This decent thriller and remake of the Uruguayan film La Casa Muda is more fun than scary — the jumps, false alarms, little girls, bumps in the night, close-ups of the heroine’s boobies, etc. — border on abuse they’re used so often; first it’s spooky, then it’s overused, then it comes back around to being funny, like a joke that goes on and keeps going.
I counted at least three times the heroine hid under something. First a dining table, then a bed, then a pool table while someone ominously walked around and/or spotted and made snatch for her. Three times something crashed off camera and someone else dismissed it.
Twice a character appears to be dead; four times a little girl, ostensibly meant to inspire terror, appears from nowhere; twice does someone mysteriously stuff something down their pants; and a whopping eight-and-a-half times is the heroine surprised by something benign.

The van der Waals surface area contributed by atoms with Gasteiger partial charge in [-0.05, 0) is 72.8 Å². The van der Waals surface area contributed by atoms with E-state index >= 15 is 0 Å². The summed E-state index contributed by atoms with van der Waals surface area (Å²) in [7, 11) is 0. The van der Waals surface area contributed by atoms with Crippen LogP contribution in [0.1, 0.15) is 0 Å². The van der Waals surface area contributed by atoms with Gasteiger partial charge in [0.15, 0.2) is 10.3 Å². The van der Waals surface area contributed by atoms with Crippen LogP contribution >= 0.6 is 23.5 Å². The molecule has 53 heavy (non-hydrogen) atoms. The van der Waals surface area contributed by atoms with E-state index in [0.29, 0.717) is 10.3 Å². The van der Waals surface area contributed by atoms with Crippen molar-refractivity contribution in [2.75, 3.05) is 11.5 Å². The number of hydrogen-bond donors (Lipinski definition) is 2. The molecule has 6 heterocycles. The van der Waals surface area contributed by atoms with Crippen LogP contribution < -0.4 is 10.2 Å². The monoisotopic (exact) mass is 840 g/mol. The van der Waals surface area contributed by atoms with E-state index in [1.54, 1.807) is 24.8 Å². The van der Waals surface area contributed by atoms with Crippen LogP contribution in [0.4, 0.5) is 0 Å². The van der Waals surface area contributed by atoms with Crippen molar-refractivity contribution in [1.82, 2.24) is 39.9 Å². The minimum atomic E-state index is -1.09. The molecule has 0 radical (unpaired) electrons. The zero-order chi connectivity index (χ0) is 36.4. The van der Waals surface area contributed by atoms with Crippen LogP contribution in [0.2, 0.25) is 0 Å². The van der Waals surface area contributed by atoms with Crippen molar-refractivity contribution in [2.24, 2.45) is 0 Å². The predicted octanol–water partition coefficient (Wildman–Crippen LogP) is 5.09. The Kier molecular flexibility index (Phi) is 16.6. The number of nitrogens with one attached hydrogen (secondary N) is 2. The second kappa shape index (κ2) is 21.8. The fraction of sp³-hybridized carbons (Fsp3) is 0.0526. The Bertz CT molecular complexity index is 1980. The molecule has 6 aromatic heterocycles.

And yet it’s not unenjoyable. The gimmick with the entire film being (supposedly) shot in one take is done well, to the point that you don’t notice until a while in, and even when you do, it’s not all distracting.
The odd character beats, such as the creepy friend next door who’s just dying to unveil her secret (and the heroine’s boobies) or the quick aside early on between the heroine and her uncle, they add more to an uncomfortable mood than all the gimmicks combined.
Again, not to say I didn’t like it. Never mind that a short call to the police could have cleared everything up; never mind that were supposed to believe hat the father, his daughter, and her uncle have been clearing out this old house for weeks, and yet everything’s happening now; never mind that we never get to see the heroine’s boobies (but there’s plenty of shots of them hanging heavy) — in all its predictable and unimaginative glory, Silent House, has a very good cast, a great look, and may actually be a brilliant parody of horror tropes.